There is a misconception that it is clever to be late, however this is not a Jewish notion. On the contrary, in Judaism time and time keeping are important aspects of the observation of many of the Mitzvot and therefore good time management is an integral part of Judaism. This emanates already from when the Children of Israel came out of Egypt.
Even before the shackles of bondage were broken, the Children of Israel were told to sanctify time. They were told: “This month shall be for you the beginning of the months, it shall be for you the first of the months of the year” (Shemot 11.2) . Seforno, (Ovadia Sforno who was born in Cesena Italy in 1470) explains: “Hence forth the months of the year shall be yours, to do with them as you will. During the bondage, however your days did not belong to you but to work for others and fulfil their will.” All the long years that the Israelites were slaves in Egypt, time was not theirs. They were entirely subject to the timekeeping of their taskmasters. Once, they were to be freed, they had to learn how to manage their time and cherish it. Therefore, their first task, even before their miraculous escape from Egypt, was to claim ownership of time. From this came the command to sanctify time and more specifically to sanctify the new month.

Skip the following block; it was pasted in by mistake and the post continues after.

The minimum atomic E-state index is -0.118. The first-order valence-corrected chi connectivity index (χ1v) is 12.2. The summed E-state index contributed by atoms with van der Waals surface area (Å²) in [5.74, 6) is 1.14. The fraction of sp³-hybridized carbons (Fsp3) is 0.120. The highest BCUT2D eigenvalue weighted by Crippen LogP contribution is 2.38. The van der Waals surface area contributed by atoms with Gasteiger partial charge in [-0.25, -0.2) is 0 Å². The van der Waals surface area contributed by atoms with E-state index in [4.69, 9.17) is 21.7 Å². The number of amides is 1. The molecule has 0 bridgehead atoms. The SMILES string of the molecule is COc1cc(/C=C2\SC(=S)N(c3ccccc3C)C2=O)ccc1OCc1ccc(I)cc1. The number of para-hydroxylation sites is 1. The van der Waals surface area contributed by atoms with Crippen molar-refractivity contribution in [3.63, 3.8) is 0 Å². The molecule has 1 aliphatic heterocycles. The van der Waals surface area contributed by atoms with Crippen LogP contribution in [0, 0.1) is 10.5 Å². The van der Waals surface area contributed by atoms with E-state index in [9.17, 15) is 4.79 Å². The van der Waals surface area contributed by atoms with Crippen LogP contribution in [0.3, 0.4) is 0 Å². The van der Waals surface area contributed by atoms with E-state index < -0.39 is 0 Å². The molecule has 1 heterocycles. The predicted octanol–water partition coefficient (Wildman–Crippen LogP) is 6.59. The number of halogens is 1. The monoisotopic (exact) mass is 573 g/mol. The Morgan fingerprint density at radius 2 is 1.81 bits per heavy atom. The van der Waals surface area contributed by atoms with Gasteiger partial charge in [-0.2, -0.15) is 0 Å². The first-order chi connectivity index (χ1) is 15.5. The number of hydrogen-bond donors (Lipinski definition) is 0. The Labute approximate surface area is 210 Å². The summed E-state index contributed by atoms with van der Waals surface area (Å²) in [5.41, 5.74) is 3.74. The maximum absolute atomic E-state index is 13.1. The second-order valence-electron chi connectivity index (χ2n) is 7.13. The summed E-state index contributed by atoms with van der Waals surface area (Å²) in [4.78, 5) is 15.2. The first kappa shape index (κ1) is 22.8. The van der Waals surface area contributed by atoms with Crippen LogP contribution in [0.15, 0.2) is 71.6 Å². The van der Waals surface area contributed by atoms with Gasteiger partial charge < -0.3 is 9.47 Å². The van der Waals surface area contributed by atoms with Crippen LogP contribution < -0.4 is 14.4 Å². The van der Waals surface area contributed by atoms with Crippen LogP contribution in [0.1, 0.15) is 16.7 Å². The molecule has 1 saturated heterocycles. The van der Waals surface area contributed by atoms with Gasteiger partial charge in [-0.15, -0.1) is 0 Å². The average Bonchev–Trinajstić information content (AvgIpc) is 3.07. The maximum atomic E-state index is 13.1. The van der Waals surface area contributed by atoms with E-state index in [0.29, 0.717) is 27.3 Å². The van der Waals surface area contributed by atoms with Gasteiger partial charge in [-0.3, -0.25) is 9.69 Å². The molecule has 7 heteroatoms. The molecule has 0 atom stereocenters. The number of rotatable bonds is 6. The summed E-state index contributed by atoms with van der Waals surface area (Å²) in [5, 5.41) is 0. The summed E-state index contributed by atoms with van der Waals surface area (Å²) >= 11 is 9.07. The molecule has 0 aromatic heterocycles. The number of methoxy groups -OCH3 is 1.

One of the most significant examples of how time plays an important part of Judaism’s observances is the Shabbat. It begins and ends at times depending on location and the times of the year and is inaugurated by sanctifying it. It is also a time to recharge our physical and spiritual batteries, and it is also a wonderful opportunity to be together with family and friends round the Shabbat table. It is also a time for spiritual reflections and learning and remembering that time is of the essence.
Rabbi Lord Sacks not only promoted time management. He was a stickler for being on time, and in this way, he did not only sanctify time. He showed regard for others, by not inconveniencing them by being late.